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EMS Classics is a feature column I write for Canadian Paramedicine.

It is my attempt at giving the younger generation who work in EMS today, a snapshot into the history of ambulance service.

If you are interested in purchasing the images or the text copyright to any of the columns please email me at EMSClassics@shaw.ca

All proceeds are donated to the Paramedic Association of Canada Benevolent Society.

Photos courtesy Tom McPherson

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Labatt's 1940 Cadillac

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Column 39 December 2012/January 2013

Labatt's Ambulance

Ambulance service in Canada prior to 1980 was provided by a patchwork of private operators, funeral homes, hospitals, municipalities, fire departments, volunteer organizations and in a few communities by industrial corporations.

One such industrial firm, The John Labatt Corporation, began operating an ambulance in London, Ontario in 1941 and continued until 1966. The Labatt's ambulance was staffed by company employees trained in St. John Ambulance first aid. (All of Labatt's delivery truck drivers were also trained in first aid).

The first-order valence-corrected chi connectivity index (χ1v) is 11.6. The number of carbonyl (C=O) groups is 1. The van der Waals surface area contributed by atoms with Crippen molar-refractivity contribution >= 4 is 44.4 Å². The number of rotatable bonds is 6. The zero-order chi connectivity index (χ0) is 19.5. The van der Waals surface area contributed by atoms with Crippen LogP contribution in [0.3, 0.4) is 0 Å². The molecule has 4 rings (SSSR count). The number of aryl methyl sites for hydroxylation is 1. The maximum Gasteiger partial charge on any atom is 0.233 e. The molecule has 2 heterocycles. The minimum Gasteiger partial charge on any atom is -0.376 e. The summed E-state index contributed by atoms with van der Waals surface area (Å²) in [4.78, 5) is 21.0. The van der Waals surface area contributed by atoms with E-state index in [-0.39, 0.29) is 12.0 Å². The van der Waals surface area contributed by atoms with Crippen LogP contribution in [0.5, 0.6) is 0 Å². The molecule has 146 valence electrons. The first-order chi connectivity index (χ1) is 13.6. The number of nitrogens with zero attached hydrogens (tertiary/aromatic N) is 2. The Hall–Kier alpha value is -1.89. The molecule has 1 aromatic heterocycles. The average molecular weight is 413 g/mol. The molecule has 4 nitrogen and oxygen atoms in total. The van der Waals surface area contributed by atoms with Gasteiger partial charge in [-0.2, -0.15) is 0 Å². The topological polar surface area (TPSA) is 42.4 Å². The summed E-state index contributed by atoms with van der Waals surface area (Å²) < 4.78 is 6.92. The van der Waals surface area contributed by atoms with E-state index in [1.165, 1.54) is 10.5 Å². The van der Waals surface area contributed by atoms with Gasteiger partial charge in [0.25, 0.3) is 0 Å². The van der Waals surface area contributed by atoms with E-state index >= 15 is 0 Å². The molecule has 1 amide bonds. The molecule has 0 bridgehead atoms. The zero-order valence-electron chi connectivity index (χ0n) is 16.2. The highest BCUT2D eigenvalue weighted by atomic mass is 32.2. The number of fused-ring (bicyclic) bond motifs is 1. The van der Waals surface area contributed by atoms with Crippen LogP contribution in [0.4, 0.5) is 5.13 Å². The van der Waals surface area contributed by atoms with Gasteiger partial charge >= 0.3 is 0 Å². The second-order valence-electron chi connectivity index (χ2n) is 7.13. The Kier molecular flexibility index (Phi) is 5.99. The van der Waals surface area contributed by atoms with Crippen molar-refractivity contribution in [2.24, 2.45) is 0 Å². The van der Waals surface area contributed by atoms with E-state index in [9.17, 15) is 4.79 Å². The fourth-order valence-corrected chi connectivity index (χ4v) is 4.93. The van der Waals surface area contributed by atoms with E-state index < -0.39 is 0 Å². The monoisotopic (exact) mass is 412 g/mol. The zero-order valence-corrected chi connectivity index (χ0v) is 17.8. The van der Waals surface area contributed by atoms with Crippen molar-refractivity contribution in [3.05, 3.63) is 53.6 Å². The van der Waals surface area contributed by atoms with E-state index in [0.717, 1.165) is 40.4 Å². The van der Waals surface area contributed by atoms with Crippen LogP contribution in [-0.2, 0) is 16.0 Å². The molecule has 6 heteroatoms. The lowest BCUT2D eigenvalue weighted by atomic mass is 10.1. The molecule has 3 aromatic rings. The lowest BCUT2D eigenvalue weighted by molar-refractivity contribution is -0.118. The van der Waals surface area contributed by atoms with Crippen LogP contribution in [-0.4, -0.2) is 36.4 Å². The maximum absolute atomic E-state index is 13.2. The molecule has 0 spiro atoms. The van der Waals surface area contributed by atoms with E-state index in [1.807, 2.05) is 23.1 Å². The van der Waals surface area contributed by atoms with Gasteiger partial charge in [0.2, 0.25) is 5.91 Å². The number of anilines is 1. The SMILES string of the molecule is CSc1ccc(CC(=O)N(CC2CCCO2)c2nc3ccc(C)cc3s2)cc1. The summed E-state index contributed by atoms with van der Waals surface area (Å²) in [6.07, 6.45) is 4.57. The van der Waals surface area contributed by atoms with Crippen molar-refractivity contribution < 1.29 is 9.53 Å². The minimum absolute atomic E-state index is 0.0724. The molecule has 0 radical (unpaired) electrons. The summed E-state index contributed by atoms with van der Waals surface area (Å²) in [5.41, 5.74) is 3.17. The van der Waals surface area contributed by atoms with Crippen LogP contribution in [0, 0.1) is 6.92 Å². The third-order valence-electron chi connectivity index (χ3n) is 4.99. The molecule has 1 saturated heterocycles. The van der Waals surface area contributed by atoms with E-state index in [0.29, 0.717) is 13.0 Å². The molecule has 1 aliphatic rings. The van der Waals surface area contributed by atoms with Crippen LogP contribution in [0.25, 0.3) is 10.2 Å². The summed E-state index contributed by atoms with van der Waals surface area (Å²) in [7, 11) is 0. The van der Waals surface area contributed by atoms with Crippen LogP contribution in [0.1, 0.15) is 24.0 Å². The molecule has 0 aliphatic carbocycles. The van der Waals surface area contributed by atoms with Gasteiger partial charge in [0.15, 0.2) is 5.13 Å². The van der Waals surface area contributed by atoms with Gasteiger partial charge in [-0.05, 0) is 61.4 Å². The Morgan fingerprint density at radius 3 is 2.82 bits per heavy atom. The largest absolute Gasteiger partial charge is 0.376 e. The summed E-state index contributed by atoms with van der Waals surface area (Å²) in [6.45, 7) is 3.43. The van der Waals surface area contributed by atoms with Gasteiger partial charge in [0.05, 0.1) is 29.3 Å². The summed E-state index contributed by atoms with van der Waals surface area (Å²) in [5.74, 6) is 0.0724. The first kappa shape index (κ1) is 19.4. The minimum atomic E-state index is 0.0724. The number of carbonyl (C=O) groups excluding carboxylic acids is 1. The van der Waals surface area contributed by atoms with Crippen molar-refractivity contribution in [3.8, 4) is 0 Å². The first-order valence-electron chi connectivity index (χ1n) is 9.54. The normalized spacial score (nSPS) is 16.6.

Although the Labatt's ambulance was intended primarily for use by employees of the brewery and their families, it also served as a back-up resource for the surrounding area when summoned by police.

The Labatt's ambulance shown in the photos was built by John Little of Ingersoll, ON using a 1941 Cadillac four-door sedan. The car was fitted with a forward facing light and siren mounted on the roof and a huge fog light on the front bumper. Very well equipped for its time, this ambulance carried a cot, two rescue stretchers, a large fire extinguisher, a well stocked first aid kit, an oxygen inhalator and a self-contained breathing apparatus.

Employees of the Labatt's brewery and their families must have appreciated the well equipped ambulance and trained staff available to them at work and at home.

Copyright 2012 Peter Adsten